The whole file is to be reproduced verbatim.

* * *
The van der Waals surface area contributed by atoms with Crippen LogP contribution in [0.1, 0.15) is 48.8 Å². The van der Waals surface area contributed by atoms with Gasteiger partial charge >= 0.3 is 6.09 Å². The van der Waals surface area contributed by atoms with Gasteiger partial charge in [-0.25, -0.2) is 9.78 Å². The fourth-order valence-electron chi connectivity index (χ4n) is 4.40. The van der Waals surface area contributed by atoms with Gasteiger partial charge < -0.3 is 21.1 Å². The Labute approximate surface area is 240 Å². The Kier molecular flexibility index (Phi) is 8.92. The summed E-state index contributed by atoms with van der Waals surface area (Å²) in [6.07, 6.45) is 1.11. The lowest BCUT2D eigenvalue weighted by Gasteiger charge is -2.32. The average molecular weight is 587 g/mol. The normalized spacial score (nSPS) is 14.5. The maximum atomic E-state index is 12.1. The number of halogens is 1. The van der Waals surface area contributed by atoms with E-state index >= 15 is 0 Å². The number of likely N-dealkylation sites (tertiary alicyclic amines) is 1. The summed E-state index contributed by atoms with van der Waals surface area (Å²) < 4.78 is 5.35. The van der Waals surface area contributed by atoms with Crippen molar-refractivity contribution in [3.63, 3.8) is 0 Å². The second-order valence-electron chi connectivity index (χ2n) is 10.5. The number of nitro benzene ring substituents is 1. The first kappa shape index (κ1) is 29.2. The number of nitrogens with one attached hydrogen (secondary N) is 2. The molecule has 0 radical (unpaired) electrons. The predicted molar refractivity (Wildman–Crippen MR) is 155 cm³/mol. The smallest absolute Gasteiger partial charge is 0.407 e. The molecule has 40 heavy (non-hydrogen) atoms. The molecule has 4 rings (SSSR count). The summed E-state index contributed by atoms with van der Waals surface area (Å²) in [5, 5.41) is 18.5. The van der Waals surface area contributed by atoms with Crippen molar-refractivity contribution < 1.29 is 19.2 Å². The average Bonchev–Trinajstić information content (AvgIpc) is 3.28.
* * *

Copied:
The van der Waals surface area contributed by atoms with Crippen LogP contribution in [0.1, 0.15) is 48.8 Å². The van der Waals surface area contributed by atoms with Gasteiger partial charge >= 0.3 is 6.09 Å². The van der Waals surface area contributed by atoms with Gasteiger partial charge in [-0.25, -0.2) is 9.78 Å². The fourth-order valence-electron chi connectivity index (χ4n) is 4.40. The van der Waals surface area contributed by atoms with Gasteiger partial charge < -0.3 is 21.1 Å². The Labute approximate surface area is 240 Å². The Kier molecular flexibility index (Phi) is 8.92. The summed E-state index contributed by atoms with van der Waals surface area (Å²) in [6.07, 6.45) is 1.11. The lowest BCUT2D eigenvalue weighted by Gasteiger charge is -2.32. The average molecular weight is 587 g/mol. The normalized spacial score (nSPS) is 14.5. The maximum atomic E-state index is 12.1. The number of halogens is 1. The van der Waals surface area contributed by atoms with E-state index >= 15 is 0 Å². The number of likely N-dealkylation sites (tertiary alicyclic amines) is 1. The summed E-state index contributed by atoms with van der Waals surface area (Å²) < 4.78 is 5.35. The van der Waals surface area contributed by atoms with Crippen molar-refractivity contribution in [3.63, 3.8) is 0 Å². The second-order valence-electron chi connectivity index (χ2n) is 10.5. The number of nitro benzene ring substituents is 1. The first kappa shape index (κ1) is 29.2. The number of nitrogens with one attached hydrogen (secondary N) is 2. The molecule has 0 radical (unpaired) electrons. The predicted molar refractivity (Wildman–Crippen MR) is 155 cm³/mol. The smallest absolute Gasteiger partial charge is 0.407 e. The molecule has 40 heavy (non-hydrogen) atoms. The molecule has 4 rings (SSSR count). The summed E-state index contributed by atoms with van der Waals surface area (Å²) in [5, 5.41) is 18.5. The van der Waals surface area contributed by atoms with Crippen molar-refractivity contribution < 1.29 is 19.2 Å². The average Bonchev–Trinajstić information content (AvgIpc) is 3.28.